Lost Boys: New child-sex-trafficking research demolishes the stereotype of the underage sex worker

And sparks an outbreak of denial among child-sex-trafficking alarmists nationwide.

"I guess that's what is most disheartening about the [dubious] numerical information that's coming out: We may not be putting resources where we need to put them, because we don't have a clear grasp of what the underlying problem is."

Anyone curious about the underlying problem in New York City can find numerous clues within the 122-page report documenting the several hundred in-person interviews at the core of the John Jay College study.

There are, for instance, the state-run group homes for orphans and kids whose families have kicked them out:

Brian Stauffer
Researchers Ric Curtis (right) and Meredith Dank induced hundreds of New York's underage sex workers to open up about their "business." The findings upended the conventional wisdom — and galled narrow-minded advocates.
Ashlie Quinones
Researchers Ric Curtis (right) and Meredith Dank induced hundreds of New York's underage sex workers to open up about their "business." The findings upended the conventional wisdom — and galled narrow-minded advocates.

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EDITOR'S NOTE: Village Voice Media, which owns this publication, owns the classified site Backpage.com. In addition to used cars, jobs and couches, readers can also find adult ads on Backpage; for this reason, certain activists and clergy members have called attention to the site, sometimes going so far as to call for its closure.

Certainly we have a stake in this discussion. And we do not object to those who suggest an apparent conflict of interest. We sat quietly and did not respond as activists held symposiums across America—from Seattle to Miami—denouncing Backpage. Indeed, we were never asked for response.

But then we looked at the "science" behind many of these activists' claims, and the media's willingness, without question, to regurgitate a litany of incredible statistics. In the interest of a more informed discussion, we decided to write.

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"[H]e was like, you know, the little leeches that linger around," a girl said of being picked up by a pimp outside the group home where she resided at age 15. "And I was sittin' on my steps and I was cryin' because they're givin' you allowance — $20-sumpin' a week — and then you're not allowed to do certain types of jobs because you have a curfew. And if you miss curfew, they shippin' you somewhere else. So it was like, I was just at my rope's end. And the things that he was sayin' to me, it sounded good."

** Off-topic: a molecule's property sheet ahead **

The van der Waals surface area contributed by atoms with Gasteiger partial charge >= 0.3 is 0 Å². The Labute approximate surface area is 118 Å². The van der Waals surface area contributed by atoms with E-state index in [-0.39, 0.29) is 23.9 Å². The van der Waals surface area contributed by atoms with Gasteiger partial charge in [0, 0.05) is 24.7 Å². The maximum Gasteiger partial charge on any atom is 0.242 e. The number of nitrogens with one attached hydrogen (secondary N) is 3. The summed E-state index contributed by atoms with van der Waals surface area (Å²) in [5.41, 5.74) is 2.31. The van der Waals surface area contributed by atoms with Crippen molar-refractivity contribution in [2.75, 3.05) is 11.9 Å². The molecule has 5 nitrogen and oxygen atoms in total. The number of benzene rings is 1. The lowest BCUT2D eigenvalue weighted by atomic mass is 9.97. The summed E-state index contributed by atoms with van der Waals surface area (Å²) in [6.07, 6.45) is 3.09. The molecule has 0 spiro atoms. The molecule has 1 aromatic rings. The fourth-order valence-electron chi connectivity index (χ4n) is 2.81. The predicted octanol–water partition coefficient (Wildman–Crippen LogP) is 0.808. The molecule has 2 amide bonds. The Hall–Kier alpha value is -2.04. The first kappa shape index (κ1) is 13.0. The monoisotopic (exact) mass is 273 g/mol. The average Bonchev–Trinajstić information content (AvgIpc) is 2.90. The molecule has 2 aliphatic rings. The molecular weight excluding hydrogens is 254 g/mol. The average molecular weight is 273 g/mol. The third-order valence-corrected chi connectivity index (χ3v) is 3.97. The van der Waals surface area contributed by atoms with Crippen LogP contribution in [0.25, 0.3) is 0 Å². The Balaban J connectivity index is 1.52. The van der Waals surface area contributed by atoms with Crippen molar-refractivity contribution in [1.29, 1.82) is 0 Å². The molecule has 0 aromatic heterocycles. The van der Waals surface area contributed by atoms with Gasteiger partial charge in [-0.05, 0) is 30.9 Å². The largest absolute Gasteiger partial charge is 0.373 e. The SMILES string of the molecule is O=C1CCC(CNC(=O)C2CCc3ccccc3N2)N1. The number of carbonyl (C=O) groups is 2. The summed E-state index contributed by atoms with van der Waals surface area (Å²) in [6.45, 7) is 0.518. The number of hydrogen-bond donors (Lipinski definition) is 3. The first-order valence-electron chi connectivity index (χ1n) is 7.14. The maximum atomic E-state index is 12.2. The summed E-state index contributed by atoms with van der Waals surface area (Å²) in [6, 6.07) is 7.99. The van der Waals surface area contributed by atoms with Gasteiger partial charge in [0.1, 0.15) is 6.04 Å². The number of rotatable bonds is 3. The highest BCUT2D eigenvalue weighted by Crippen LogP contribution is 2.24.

And the potential pitfalls of the foster-care system:

"My mother died and I was placed in foster homes," said a girl who started hooking at age 15. "My foster father would touch me, and I ran away. I ended up coming to New York, and I was on the streets; nobody wanted to help me. And I ran into this girl, and she was like 38 when she passed away last year, but she taught me everything I know. She taught me how to do what I have to do — but not be stupid about it — to play it right and be smart."

Not to mention youth homeless shelters:

"I've been raped at Covenant House three times," one young man stated. "It was by guys in the men's ward." (The three other youths interviewed for the study who spoke specifically about the New York-based nonprofit, whose mission is to care for kids in crisis, made no mention of sexual assault; they described the shelter as a place where kids shared knowledge about how to sell sex and/or characterized it as a popular place for pimps looking to recruit.)

One recurring theme is economic desperation:

"The fact that people think that I'm doing it because I want to — I mean, I get replies all the time on email, and they tell me: 'You know, why don't you just get a job?'" reported a boy with three years' experience selling sex. "Well, no shit, Sherlock! Honestly! I don't know, I would like someone to be able to offer me something."

Law-enforcement personnel, the kids say, are not always helpful:

"One cop said, 'You're lucky I'm off duty, but you're gonna suck my dick or I'ma take you in,'" a transgender youth stated. "This has happened to me about eight times."